Breakfast at Cinecittà’s: Italy’s Glocal Studio Tours 

By Carla Mereu Keating As recently observed in the case of Britain, Germany and France, film studio tours featured prominently in studios’ promotional agendas and attracted significant media attention over the years. Following on from previous STUDIOTEC posts on the subject, this section casts an eye on film studio tours in Italy and explores the wide range ofContinue reading “Breakfast at Cinecittà’s: Italy’s Glocal Studio Tours “

Touring the French studios

By Morgan Lefeuvre Closed to the public – which gave them a dose of mystery and enhanced their appeal – the French studios welcomed throughout the period (and particularly in the 1930s) many representatives of the press, but also of political, economic or social circles. The studio visits, often reported in detail in the press,Continue reading “Touring the French studios”

Southall studio at war

By Richard Farmer Southall studio Southall studio in west London was built on the site of, and possibly converted from, a former aircraft hangar. It opened in 1924, remained largely unused until 1928, and was converted for sound production in the early 1930s (the vagueness of some of these dates is indicative of the relative paucityContinue reading “Southall studio at war”

‘Who wouldn’t want to have a peek?’ Studio Tours in Britain and Germany

Sarah Street and Eleanor Halsall Inspired by our visit to the Bottle Yard Studios, we wanted to know more about previous occasions when film studios opened their doors to outsiders. Studios entertained important guests such as film executives, financiers, critics, members of the civil service, royalty etc., but some visitors had less obvious importance to business,Continue reading “‘Who wouldn’t want to have a peek?’ Studio Tours in Britain and Germany”

The studio as star: Teddington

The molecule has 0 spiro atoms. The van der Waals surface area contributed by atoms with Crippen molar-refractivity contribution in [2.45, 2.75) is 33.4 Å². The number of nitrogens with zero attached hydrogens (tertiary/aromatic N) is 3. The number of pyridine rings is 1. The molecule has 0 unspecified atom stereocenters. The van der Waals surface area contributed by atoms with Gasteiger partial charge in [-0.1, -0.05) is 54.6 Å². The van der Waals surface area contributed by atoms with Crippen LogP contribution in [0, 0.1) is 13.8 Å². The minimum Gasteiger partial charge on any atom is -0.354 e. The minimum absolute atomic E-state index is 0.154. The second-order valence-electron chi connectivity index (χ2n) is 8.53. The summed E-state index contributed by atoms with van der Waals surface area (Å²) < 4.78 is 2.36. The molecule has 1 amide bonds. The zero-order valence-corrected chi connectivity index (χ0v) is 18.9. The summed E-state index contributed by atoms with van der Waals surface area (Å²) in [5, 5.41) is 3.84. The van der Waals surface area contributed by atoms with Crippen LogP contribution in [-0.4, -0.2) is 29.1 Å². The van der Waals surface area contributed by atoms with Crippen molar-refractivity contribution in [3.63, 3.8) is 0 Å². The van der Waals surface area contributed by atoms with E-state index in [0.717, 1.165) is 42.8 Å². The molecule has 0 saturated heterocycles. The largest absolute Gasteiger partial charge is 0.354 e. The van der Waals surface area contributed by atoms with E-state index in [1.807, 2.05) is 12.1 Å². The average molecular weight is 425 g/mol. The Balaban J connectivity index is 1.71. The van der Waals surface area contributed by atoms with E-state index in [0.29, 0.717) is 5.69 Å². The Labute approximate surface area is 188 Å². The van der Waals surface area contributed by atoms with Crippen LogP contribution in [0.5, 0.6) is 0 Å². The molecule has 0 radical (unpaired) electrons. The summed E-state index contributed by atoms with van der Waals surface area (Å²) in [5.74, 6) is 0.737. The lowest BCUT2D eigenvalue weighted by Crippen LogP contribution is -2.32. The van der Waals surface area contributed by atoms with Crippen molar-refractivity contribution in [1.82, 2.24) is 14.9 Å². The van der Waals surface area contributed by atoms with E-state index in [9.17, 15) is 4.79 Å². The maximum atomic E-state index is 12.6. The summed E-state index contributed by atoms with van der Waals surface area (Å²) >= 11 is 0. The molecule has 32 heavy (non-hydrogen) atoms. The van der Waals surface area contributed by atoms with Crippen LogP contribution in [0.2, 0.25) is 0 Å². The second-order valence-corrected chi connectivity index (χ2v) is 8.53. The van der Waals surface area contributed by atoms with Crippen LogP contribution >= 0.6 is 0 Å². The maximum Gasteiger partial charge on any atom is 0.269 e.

By Richard Farmer Many film studios appear in films. Of these, some feature as film studios, such as when MGM-British was transformed into the home of Commonwealth Pictures in The Intimate Stranger (1956) or Denham’s similarly pseudonymised cameos in both Thursday’s Child (1943) or We’ll Smile Again (1942). More common, though, are cases where parts of studios are passed off as other kindsContinue reading “The studio as star: Teddington”

‘The rats have eaten my set!’ Letters from a German film architect in 1930s India

By Eleanor Halsall On the 21st of March 1935, a young German stepped off the boat in Bombay. His name was Karl von Spreti and he had been offered a job managing set design at The Bombay Talkies, one of India’s newest film studios. ‘The task that awaits me is huge and I hope I willContinue reading “‘The rats have eaten my set!’ Letters from a German film architect in 1930s India”

Workers of the studios, unite!

As a number of UK sectors are currently swept by industrial action in demand for better and fairer pay and work conditions, the STUDIOTEC team collaboratively wrote this blog post which covers some historical aspects of film unionisation in the four countries of the project and highlights key episodes of industrial action supported by British, French, GermanContinue reading “Workers of the studios, unite!”

Green for Danger: Pinewood’s first post-war film

By Sarah Street Following Richard Farmer’s recent post on how the Royal Mint established a subsidiary in Pinewood during the Second World War, the story of the first film to be produced once the studio was de-requisitioned sheds light on the ingenious and resourceful ways in which production teams rose to the challenge of making films whenContinue reading “Green for Danger: Pinewood’s first post-war film”

The Royal Mint at Pinewood

By Richard Farmer The Royal Mint has been tasked with producing Britain’s coinage since the 9th century, and throughout its long history it has been acutely sensitive to the possibility of counterfeiting and forgery. It is therefore ironic that during the Second World War the site chosen for the erection of a subsidiary Mint wasContinue reading “The Royal Mint at Pinewood”

‘Where are the British Shirley Temples?’ The employment of children in British film studios

By Richard Farmer The issue of exploitative child labour in Britain might bring to mind images of Victorian chimney sweeps and six-year-old factory hands, and might almost as easily be dismissed as having been tidily resolved by a series of mines, factories and education acts passed in the nineteenth and twentieth centuries, which eventually prohibitedContinue reading “‘Where are the British Shirley Temples?’ The employment of children in British film studios”